Gary A. Sulikowski
Stevenson Professor of Chemistry & Professor of Pharmacology
Director, Vanderbilt Institute of Chemical Biology
Dr. Sulikowski is not currently accepting graduate students.
Gary Sulikowski received a BS in chemistry from Wayne State University and a PhD in organic chemistry from the University of Pennsylvania. He was an Amer¬ican Cancer Society postdoctoral fellow at Yale University. His first facul¬ty appointment was in the Department of Chemistry at Texas A&M Univer¬sity in 1991 and joined the Vanderbilt Chemistry Department and Institute of Chemical Biology in 2004. He is the faculty Director of the Institute of Chemical Biology Chemical Synthesis core, Stevenson Professor of Chem¬istry and Professor of Pharmacology. Sulikowski’s research interests are on the design and development of chemical syntheses of complex molecules, specifically bioactive natural products and molecular probes. Over time his interests have expanded to the chemical synthesis of molecular tools with application in biological research and therapeutic lead development. He has published over 130 research publications and co-authored 12 patents.
Biology and chemistry of natural products. Natural products are among the most structurally complex and privileged of the bioactive small molecules. Analysis of the sources of small molecule drugs approved between 1981 and 2006 indicates that over half of the new chemical entities declared in this timeframe were natural products or derived from natural products. However, from the perspective of medicinal chemistry, the complex molecular architecture of natural products continues to pose a significant challenge to access not only quantities of the parent structure but also analogs to establish structure-activity relationships (SAR). In addition to utilizing our skills in chemical synthesis to access and modify natural products we also attempt to harness the biosynthetic machinery to access complex natural products, sometimes in collaboration with groups with expertise the genetic modification of biosynthetic pathways. We were the first group to identify the biosynthesis of the complex nonadrides CP-225,917 and CP-263,114 and study the development of this biosynthetic dimerization in the lab. More recently, working with the Bachmann group we have developed fluorescent derivatives the cell selective cytotoxic agent apoptolidin and demonstrated its localization in the mitochondria. We are also one of two groups in the world that developed a chemical synthesis of the microbial thiol bacillithiol, now being used by investigators worldwide.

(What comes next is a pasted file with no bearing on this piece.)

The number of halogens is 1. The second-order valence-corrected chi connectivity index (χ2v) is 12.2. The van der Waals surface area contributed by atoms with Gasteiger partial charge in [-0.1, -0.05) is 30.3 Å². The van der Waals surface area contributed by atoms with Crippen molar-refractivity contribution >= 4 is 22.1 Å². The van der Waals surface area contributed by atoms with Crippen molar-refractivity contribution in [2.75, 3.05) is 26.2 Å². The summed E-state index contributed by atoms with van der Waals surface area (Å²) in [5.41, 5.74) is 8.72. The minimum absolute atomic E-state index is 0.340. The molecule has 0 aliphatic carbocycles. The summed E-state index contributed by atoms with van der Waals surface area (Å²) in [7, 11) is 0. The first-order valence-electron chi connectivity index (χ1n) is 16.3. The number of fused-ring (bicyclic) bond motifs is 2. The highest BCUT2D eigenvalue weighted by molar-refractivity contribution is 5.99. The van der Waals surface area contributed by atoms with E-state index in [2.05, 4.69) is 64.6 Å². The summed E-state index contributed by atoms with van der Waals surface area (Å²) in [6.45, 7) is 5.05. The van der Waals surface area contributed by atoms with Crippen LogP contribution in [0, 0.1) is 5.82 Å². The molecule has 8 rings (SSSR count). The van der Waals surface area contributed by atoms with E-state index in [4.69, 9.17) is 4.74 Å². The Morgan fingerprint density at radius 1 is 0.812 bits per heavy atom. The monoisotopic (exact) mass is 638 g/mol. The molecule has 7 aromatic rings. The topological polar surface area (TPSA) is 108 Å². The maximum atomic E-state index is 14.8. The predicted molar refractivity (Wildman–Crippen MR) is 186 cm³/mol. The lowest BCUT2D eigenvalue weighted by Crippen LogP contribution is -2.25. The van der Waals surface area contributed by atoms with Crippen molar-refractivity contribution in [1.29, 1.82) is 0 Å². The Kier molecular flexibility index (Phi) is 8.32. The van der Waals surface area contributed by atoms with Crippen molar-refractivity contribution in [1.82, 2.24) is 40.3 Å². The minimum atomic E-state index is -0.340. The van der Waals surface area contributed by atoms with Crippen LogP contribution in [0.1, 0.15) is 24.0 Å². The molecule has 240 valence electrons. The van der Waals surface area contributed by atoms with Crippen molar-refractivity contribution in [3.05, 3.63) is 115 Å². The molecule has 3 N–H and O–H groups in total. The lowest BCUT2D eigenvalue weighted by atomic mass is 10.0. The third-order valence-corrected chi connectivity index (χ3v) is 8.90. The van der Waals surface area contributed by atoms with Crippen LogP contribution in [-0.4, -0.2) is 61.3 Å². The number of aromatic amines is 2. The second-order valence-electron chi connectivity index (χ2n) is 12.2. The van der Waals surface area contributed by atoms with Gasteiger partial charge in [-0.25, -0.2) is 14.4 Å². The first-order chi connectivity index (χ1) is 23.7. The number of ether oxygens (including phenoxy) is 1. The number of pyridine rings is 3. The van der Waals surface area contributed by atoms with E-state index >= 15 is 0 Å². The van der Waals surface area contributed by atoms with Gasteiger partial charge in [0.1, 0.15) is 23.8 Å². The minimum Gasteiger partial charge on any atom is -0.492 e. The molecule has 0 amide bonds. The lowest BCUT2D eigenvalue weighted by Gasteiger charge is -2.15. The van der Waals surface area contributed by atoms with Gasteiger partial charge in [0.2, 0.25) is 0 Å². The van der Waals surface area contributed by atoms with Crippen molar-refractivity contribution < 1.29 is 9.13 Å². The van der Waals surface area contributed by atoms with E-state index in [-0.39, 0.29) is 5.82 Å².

Chemical probes and pre-clinical lead development. Phenotypic and functional screens of compound libraries are currently being used by a variety of biomedical investigators in Cell and Developmental Biology, Microbiology and Immunology and Pharmacology. We provide chemistry support in lead development and target identification studies. In some cases we have optimized lead potency and metabolic compound properties allowing animal studies to provide preliminary validation of new targets for therapeutic development.